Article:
TALLAHASSEE, Fla. -- Gov. Rick Scott is canceling a proposed high-speed train line between Orlando and Tampa promoted by President Barack Obama, saying Wednesday it would cost Florida too much even with $2.4 billion in federal help.
Cost overruns could put Florida on the hook for another $3 billion and once completed, there's a good chance ridership won't pay for the operating cost, meaning the state would have to pump even more money into the line each year, Scott said.
"The truth is that this project would be far too costly to taxpayers and I believe the risk far outweighs the benefits," the Republican governor, who took office last month, said in a press release.
He also said if the project failed, the state would have to return the money to the federal government. Scott said he informed U.S. Transportation Secretary Ray LaHood of his decision earlier Wednesday.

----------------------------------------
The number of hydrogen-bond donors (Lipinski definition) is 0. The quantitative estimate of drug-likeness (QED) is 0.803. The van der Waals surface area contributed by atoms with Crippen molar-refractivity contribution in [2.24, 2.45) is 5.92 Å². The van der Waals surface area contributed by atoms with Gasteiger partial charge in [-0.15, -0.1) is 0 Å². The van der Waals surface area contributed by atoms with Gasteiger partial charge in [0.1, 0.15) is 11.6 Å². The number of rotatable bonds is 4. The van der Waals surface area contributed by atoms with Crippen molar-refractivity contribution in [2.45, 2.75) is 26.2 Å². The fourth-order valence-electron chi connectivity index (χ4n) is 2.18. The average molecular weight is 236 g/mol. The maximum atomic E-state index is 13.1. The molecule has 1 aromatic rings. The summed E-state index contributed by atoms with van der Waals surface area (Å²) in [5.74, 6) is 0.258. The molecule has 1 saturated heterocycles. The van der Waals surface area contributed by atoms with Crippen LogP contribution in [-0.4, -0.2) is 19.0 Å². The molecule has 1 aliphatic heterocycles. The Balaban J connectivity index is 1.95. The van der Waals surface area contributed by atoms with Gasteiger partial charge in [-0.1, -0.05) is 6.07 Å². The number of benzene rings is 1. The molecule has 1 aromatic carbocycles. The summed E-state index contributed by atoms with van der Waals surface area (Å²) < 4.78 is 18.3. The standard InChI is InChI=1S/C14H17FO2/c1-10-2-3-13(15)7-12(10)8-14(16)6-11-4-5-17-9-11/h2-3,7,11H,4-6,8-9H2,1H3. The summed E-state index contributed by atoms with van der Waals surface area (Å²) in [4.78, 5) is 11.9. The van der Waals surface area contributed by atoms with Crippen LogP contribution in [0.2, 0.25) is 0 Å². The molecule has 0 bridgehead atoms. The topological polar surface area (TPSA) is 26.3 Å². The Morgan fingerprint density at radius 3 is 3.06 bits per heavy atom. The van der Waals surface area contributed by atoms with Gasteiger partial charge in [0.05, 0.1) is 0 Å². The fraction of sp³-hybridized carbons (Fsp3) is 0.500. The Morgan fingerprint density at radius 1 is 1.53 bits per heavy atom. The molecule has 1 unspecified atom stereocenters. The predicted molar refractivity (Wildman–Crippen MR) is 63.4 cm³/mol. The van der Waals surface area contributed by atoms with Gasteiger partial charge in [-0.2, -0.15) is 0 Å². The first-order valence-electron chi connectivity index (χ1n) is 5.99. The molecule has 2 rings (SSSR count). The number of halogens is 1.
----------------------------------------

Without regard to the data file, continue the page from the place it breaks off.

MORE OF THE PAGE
"My background is in business, not politics. But you don't have to be an economics expert to understand that if you spend more money than you take in, your business will fail," Scott said.
The project was important enough for lawmakers to call a special session in December 2009 solely to approve money for an Orlando-area commuter rail system that would connect with the high-speed rail. They acted with urgency because the project was needed to attract stimulus money for the high-speed rail.
High-speed rail is one of Obama's priorities, and his latest budget proposal calls for $53 billion over the next six years for projects across the country. Florida also stood to benefit when Republican governors in Ohio and Wisconsin rejected high-speed rail projects. The Obama administration committed another $342 million to Florida from the money that would have gone to those states.
Scott criticized Obama's spending plans when he announced Florida would reject the money, saying the president's most recent budget proposal would increase the country's debt.
"Higher taxes and more government spending is a recipe for disaster. Government has become addicted to spending beyond its means and we cannot continue this flawed policy," Scott said.